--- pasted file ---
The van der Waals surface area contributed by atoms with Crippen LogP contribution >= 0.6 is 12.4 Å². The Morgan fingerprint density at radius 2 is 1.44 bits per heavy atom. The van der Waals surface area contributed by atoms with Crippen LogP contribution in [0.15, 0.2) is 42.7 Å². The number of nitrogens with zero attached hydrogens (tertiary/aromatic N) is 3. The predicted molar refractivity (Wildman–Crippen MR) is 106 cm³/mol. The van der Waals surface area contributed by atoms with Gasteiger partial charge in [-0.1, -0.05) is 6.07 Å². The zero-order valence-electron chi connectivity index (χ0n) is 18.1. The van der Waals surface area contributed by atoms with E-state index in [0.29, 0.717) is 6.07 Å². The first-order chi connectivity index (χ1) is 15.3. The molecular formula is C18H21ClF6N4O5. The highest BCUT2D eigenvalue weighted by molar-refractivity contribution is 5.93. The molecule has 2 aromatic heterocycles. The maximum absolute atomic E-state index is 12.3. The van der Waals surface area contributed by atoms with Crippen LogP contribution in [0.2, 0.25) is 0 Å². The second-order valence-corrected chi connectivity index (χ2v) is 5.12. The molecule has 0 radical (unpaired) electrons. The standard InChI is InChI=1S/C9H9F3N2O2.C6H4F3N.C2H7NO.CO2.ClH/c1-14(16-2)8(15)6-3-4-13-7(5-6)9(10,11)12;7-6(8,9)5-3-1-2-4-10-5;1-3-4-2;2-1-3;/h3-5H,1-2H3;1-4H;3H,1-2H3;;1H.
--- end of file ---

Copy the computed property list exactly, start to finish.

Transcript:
The van der Waals surface area contributed by atoms with Crippen LogP contribution >= 0.6 is 12.4 Å². The Morgan fingerprint density at radius 2 is 1.44 bits per heavy atom. The van der Waals surface area contributed by atoms with Crippen LogP contribution in [0.15, 0.2) is 42.7 Å². The number of nitrogens with zero attached hydrogens (tertiary/aromatic N) is 3. The predicted molar refractivity (Wildman–Crippen MR) is 106 cm³/mol. The van der Waals surface area contributed by atoms with Gasteiger partial charge in [-0.1, -0.05) is 6.07 Å². The zero-order valence-electron chi connectivity index (χ0n) is 18.1. The van der Waals surface area contributed by atoms with E-state index in [0.29, 0.717) is 6.07 Å². The first-order chi connectivity index (χ1) is 15.3. The molecular formula is C18H21ClF6N4O5. The highest BCUT2D eigenvalue weighted by molar-refractivity contribution is 5.93. The molecule has 2 aromatic heterocycles. The maximum absolute atomic E-state index is 12.3. The van der Waals surface area contributed by atoms with Crippen LogP contribution in [0.2, 0.25) is 0 Å². The second-order valence-corrected chi connectivity index (χ2v) is 5.12. The molecule has 0 radical (unpaired) electrons. The standard InChI is InChI=1S/C9H9F3N2O2.C6H4F3N.C2H7NO.CO2.ClH/c1-14(16-2)8(15)6-3-4-13-7(5-6)9(10,11)12;7-6(8,9)5-3-1-2-4-10-5;1-3-4-2;2-1-3;/h3-5H,1-2H3;1-4H;3H,1-2H3;;1H.